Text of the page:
At near book value, an investor is picking up a business that has earned an average ROE of 20% over the past ten years, for an implied future return of almost 19%.


CNIM - Base Case Estimates

In the base case scenario, CNIM generates almost €800m in revenue, operating income of nearly €40m, and EPS of almost €12.00 by 2013.

Assigning a 10x multiple (below the LT P/E multiple of 12x) on this forecasted 2013 EPS would result in a per share price of €117, or 97% upside.

In addition, with the inclusion of expected dividends, the 2-year IRR would be 49% per year.2

In a bear case, the backlog does not translate into the corresponding sales growth, margins compress further due to project cutbacks, competition, and discontinuation of defense programs, while the P/E multiple stays at its depressed level of 7x:

CNIM - Bear Case Estimates

Even in this extreme example, the share price falls to €49.10, but with dividends included the two-year IRR is still 1.2%, or basically breakeven.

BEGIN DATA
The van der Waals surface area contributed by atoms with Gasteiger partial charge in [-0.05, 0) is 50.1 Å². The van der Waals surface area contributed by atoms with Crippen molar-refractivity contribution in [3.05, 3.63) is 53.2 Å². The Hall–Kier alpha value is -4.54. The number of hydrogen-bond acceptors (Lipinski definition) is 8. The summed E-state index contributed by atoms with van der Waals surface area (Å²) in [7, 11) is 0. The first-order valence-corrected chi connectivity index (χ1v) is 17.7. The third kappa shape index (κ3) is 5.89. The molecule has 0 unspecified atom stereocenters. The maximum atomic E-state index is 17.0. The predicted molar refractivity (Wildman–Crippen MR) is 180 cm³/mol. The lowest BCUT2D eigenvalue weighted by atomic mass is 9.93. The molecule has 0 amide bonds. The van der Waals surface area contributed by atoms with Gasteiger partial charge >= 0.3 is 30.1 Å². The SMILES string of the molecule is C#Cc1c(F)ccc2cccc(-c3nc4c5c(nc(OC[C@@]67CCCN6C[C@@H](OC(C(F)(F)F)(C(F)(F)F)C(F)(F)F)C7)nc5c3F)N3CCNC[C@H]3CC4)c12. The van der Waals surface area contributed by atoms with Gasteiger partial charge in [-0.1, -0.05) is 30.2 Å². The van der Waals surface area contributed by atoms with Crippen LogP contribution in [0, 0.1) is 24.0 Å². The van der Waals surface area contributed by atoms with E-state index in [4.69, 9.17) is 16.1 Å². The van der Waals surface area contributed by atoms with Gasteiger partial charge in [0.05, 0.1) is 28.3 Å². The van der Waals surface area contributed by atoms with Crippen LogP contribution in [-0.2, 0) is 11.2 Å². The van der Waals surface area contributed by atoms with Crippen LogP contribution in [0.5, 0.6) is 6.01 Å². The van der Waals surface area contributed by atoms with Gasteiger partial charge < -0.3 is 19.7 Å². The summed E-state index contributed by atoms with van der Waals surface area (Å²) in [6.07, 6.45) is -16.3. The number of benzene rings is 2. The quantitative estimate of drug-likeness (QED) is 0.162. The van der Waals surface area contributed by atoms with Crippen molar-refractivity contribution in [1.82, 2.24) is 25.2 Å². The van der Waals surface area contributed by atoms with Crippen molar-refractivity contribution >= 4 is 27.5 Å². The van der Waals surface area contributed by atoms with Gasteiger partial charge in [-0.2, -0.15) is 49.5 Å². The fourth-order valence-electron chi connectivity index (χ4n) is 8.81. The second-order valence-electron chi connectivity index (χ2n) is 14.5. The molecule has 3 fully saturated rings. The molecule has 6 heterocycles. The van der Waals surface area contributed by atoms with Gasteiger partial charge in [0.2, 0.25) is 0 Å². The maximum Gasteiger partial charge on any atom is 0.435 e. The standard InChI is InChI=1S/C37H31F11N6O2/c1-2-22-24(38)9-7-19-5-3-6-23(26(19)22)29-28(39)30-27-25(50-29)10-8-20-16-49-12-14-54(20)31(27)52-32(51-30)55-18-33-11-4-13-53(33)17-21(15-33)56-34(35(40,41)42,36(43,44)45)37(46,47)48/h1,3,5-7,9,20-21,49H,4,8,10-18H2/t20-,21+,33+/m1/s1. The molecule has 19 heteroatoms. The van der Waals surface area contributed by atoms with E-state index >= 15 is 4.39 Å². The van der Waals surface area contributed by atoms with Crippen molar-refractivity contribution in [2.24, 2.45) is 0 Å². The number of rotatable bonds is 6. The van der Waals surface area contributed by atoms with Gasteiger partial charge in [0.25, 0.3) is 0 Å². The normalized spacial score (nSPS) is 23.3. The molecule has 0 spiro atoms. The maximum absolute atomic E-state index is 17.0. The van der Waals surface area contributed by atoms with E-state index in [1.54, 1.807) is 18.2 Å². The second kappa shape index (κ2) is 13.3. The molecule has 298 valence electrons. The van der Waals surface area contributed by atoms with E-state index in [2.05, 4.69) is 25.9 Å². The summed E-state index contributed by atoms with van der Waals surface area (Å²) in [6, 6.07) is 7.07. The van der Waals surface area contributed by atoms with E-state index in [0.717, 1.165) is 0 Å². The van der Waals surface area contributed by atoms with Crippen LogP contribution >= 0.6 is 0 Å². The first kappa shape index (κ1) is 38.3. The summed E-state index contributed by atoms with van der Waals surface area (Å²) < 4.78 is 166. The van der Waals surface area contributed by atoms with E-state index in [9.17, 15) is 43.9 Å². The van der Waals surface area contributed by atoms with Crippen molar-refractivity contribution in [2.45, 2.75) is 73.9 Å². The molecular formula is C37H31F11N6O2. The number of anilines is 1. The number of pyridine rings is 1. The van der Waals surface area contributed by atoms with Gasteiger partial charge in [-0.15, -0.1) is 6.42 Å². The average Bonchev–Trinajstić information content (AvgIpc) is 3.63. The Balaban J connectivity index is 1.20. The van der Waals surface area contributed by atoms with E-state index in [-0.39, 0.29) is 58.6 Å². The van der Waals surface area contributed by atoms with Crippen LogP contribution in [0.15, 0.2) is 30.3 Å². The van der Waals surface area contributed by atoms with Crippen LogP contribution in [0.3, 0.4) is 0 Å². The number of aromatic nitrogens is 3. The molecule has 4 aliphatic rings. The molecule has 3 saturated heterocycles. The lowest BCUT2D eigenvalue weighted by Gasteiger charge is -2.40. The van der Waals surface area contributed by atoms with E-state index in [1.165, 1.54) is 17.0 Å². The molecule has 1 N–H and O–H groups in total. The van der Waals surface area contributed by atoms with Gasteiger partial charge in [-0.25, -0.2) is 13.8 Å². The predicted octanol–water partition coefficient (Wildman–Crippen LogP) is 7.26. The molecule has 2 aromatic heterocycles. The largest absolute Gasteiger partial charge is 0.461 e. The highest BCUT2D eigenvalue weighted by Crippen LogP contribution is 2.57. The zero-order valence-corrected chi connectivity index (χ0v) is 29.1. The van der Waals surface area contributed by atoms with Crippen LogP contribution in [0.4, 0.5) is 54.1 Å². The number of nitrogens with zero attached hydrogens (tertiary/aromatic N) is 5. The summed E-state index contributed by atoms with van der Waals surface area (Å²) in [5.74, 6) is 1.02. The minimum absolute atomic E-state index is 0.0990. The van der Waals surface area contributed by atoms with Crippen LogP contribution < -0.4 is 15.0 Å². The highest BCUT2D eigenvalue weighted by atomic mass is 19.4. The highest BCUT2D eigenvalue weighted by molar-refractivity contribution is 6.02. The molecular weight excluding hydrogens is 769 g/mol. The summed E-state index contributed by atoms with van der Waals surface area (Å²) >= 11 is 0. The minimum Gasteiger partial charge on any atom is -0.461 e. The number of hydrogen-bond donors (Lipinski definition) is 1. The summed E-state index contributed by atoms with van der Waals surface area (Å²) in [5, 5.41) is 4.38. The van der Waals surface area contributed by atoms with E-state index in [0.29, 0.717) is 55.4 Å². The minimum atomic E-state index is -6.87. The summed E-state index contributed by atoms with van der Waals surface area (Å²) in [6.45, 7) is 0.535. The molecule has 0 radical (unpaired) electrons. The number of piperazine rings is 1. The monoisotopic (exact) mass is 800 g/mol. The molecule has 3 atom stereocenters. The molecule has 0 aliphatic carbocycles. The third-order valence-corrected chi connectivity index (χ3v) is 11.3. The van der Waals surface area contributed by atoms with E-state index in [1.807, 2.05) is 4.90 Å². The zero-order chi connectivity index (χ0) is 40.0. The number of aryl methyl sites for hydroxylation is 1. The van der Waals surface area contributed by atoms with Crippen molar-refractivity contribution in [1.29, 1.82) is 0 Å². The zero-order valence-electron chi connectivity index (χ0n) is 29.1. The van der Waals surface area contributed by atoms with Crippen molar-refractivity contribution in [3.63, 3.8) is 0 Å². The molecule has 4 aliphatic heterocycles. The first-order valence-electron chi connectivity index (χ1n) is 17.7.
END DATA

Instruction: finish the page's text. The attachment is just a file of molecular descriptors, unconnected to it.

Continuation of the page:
With the company reporting sustained growth in orders and backlog, the likelihood of this scenario seems remote.

More simply, if the stock just returns to trading near its historical averages, the upside is substantial:

CNIM - Valuation Metrics


1) Growth via acquisition creates risk – CNIM has made a number of acquisitions over the years, and intangibles make up roughly 30% of total equity. Most of the recent acquisitions were small however, and goodwill impairments were negligible even during the depths of the recession.

In 2008, CNIM purchased the Bertin Group for €17.2m (€7.1m in goodwill) – the next year, Bertin had sales of €47m and net income of €5.9m, implying a transaction value of only 3x NTM earnings, a good deal.

2) Uncertainty over new French president – Reform policies by the new president of France, François Hollande, could affect CNIM’s businesses, especially in the Innovation & Systems division, which is tied to government spending and defense contracts.

Hollande has pledged to reduce the budget deficit to zero by 2017, which could entail defense cuts. On the other side, he has also pledged to reduce French dependence on nuclear power in favor of renewable resources, which would boost CNIM’s waste-to-energy business.

3) Family-owned stock with small float – CNIM is a closely-held company with only 29% of shares available to the public. Therefore, liquidity and common shareholder representation could be a concern.

37% of shares are held by the Herlicq and Dmitrieff families, who have family members represented throughout the management team and supervisory board, and have long histories with the company.